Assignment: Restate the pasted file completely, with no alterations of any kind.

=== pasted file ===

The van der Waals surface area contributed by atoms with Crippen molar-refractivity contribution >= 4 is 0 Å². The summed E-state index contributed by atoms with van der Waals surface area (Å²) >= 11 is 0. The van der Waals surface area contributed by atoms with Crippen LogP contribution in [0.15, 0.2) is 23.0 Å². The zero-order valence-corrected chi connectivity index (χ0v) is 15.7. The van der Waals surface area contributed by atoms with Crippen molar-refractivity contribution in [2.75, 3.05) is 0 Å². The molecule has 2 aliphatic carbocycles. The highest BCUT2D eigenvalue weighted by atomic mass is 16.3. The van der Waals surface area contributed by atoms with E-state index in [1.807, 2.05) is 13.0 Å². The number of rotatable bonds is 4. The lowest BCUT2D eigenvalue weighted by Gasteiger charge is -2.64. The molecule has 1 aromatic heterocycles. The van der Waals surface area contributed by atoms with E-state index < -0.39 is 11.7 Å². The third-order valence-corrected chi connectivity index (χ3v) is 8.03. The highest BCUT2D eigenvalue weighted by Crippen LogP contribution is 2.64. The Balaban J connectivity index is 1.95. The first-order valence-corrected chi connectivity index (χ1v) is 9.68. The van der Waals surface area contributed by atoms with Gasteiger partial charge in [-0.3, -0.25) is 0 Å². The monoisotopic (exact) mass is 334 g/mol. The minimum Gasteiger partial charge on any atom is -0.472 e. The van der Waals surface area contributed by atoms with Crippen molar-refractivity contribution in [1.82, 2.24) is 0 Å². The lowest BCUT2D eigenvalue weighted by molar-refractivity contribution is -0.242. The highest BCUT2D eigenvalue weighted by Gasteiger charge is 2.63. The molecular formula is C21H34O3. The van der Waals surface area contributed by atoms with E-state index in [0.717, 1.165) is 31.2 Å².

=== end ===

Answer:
The van der Waals surface area contributed by atoms with Crippen molar-refractivity contribution >= 4 is 0 Å². The summed E-state index contributed by atoms with van der Waals surface area (Å²) >= 11 is 0. The van der Waals surface area contributed by atoms with Crippen LogP contribution in [0.15, 0.2) is 23.0 Å². The zero-order valence-corrected chi connectivity index (χ0v) is 15.7. The van der Waals surface area contributed by atoms with Crippen molar-refractivity contribution in [2.75, 3.05) is 0 Å². The molecule has 2 aliphatic carbocycles. The highest BCUT2D eigenvalue weighted by atomic mass is 16.3. The van der Waals surface area contributed by atoms with E-state index in [1.807, 2.05) is 13.0 Å². The number of rotatable bonds is 4. The lowest BCUT2D eigenvalue weighted by Gasteiger charge is -2.64. The molecule has 1 aromatic heterocycles. The van der Waals surface area contributed by atoms with E-state index < -0.39 is 11.7 Å². The third-order valence-corrected chi connectivity index (χ3v) is 8.03. The highest BCUT2D eigenvalue weighted by Crippen LogP contribution is 2.64. The Balaban J connectivity index is 1.95. The first-order valence-corrected chi connectivity index (χ1v) is 9.68. The van der Waals surface area contributed by atoms with Gasteiger partial charge in [-0.3, -0.25) is 0 Å². The monoisotopic (exact) mass is 334 g/mol. The minimum Gasteiger partial charge on any atom is -0.472 e. The van der Waals surface area contributed by atoms with Crippen molar-refractivity contribution in [1.82, 2.24) is 0 Å². The lowest BCUT2D eigenvalue weighted by molar-refractivity contribution is -0.242. The highest BCUT2D eigenvalue weighted by Gasteiger charge is 2.63. The molecular formula is C21H34O3. The van der Waals surface area contributed by atoms with E-state index in [0.717, 1.165) is 31.2 Å².